Other microscopic techniques involve multiple preparations of a sample which is not a case for SEM as the samples require minimal preparation procedures before being mounted inside the vacuum chamber. SEM is handy for microstructure analysis, either nature surface or fracture surface. Sometimes, people use it to observe domains in ferroelectrics after chemical etching. There are several modes for SEM machines, such as secondary electron imaging, backscattered electron imaging, and EDX. The latter two are helpful if there is the second phase of your samples.


A Scanning Electron Microscope is expensive, and further cost of maintenance and operation is very high. The instrument alone is enormous and would require more significant space and an additional problem if relocation is necessary. SEMs require a steady voltage, cold water circulation, and current to its electromagnetic coils at all times. To use SEM for analyses samples, need to be stable and with the capability to fit in the microscope chamber. The samples need to be firm in vacuum environment creating a problem for those that outgas in low pressure like organic materials, hydrocarbons which are not suitable for examination in conventional SEMs.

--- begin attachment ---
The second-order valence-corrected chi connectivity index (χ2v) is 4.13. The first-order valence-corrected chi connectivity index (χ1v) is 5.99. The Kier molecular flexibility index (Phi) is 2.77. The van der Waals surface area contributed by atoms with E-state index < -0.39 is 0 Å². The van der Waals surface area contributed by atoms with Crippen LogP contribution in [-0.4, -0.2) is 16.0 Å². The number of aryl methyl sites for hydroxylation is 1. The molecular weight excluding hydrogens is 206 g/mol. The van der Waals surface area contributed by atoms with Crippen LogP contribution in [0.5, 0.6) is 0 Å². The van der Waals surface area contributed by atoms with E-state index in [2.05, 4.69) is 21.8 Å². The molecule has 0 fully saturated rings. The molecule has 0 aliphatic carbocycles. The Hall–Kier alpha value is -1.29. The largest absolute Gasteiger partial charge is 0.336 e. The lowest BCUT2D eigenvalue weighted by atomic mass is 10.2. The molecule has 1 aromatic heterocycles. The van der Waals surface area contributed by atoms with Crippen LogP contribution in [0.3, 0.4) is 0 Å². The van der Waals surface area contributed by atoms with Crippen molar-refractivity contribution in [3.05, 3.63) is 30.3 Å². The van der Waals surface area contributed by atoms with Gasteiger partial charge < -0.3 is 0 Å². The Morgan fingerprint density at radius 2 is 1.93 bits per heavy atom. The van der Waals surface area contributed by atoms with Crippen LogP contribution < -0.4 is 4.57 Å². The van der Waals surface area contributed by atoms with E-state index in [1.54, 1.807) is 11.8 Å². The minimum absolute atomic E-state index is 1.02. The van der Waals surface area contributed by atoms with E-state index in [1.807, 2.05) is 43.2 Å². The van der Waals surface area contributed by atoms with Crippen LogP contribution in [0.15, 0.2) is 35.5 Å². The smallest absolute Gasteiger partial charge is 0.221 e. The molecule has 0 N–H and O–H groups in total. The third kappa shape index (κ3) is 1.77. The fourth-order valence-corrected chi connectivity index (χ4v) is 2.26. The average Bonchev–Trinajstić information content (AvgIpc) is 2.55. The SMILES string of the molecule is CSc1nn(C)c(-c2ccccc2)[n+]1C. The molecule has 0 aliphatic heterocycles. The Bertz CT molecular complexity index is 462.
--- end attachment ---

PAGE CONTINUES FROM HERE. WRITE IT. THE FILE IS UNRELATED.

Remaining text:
The detectors cannot detect light elements like hydrogen, helium, and lithium. Mostly SEMs apply solid state X-ray detectors which are very fast and easy utility; the problem is they possess poor energy resolution. Only specialized trained personnel can operate the instrument further adding training cost or hiring cost to an organization wishing to employ the use of SEM in their research. There are minimal risks of exposure to radiations due to electrons scattering below sample surface. Though the instrument is designed to eliminate such emissions, operators are advised to be cautious. SEM analyzes the only outer surface of the specimen. Thus limits the amount of information you can get from the specimen. It can only show the morphology of the specimen.

Laboratory Preparation of Cement and Soil Specimen for Observation.